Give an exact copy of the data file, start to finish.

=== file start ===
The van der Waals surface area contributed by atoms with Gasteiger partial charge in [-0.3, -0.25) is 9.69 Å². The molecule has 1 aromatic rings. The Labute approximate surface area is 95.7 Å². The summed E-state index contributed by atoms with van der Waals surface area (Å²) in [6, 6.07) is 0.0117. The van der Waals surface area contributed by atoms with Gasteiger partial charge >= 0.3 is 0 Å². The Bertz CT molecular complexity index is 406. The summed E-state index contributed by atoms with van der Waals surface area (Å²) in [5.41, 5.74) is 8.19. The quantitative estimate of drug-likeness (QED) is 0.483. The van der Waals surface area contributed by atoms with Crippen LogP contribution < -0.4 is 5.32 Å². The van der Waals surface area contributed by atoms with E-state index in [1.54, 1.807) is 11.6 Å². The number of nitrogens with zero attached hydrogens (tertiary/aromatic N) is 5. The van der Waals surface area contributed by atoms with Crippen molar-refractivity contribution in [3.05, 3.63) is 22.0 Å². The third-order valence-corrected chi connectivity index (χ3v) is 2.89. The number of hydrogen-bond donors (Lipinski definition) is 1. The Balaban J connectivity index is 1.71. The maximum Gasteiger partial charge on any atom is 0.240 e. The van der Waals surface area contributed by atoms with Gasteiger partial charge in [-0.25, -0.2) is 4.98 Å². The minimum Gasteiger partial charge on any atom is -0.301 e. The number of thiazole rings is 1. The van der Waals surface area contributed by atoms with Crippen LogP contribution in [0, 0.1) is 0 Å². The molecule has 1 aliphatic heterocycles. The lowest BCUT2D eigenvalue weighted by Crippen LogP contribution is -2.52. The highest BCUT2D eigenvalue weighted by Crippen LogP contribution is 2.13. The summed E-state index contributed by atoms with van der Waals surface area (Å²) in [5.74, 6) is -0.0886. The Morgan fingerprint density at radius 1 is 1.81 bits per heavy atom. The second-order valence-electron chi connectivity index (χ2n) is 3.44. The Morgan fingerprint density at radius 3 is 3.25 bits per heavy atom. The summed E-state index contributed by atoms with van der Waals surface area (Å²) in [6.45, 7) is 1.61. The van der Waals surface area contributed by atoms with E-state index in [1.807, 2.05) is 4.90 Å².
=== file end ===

The van der Waals surface area contributed by atoms with Gasteiger partial charge in [-0.3, -0.25) is 9.69 Å². The molecule has 1 aromatic rings. The Labute approximate surface area is 95.7 Å². The summed E-state index contributed by atoms with van der Waals surface area (Å²) in [6, 6.07) is 0.0117. The van der Waals surface area contributed by atoms with Gasteiger partial charge >= 0.3 is 0 Å². The Bertz CT molecular complexity index is 406. The summed E-state index contributed by atoms with van der Waals surface area (Å²) in [5.41, 5.74) is 8.19. The quantitative estimate of drug-likeness (QED) is 0.483. The van der Waals surface area contributed by atoms with Crippen LogP contribution < -0.4 is 5.32 Å². The van der Waals surface area contributed by atoms with E-state index in [1.54, 1.807) is 11.6 Å². The number of nitrogens with zero attached hydrogens (tertiary/aromatic N) is 5. The van der Waals surface area contributed by atoms with Crippen molar-refractivity contribution in [3.05, 3.63) is 22.0 Å². The third-order valence-corrected chi connectivity index (χ3v) is 2.89. The number of hydrogen-bond donors (Lipinski definition) is 1. The Balaban J connectivity index is 1.71. The maximum Gasteiger partial charge on any atom is 0.240 e. The van der Waals surface area contributed by atoms with Gasteiger partial charge in [-0.25, -0.2) is 4.98 Å². The minimum Gasteiger partial charge on any atom is -0.301 e. The number of thiazole rings is 1. The van der Waals surface area contributed by atoms with Crippen LogP contribution in [0, 0.1) is 0 Å². The molecule has 1 aliphatic heterocycles. The lowest BCUT2D eigenvalue weighted by Crippen LogP contribution is -2.52. The highest BCUT2D eigenvalue weighted by Crippen LogP contribution is 2.13. The summed E-state index contributed by atoms with van der Waals surface area (Å²) in [5.74, 6) is -0.0886. The Morgan fingerprint density at radius 1 is 1.81 bits per heavy atom. The second-order valence-electron chi connectivity index (χ2n) is 3.44. The Morgan fingerprint density at radius 3 is 3.25 bits per heavy atom. The summed E-state index contributed by atoms with van der Waals surface area (Å²) in [6.45, 7) is 1.61. The van der Waals surface area contributed by atoms with E-state index in [1.807, 2.05) is 4.90 Å².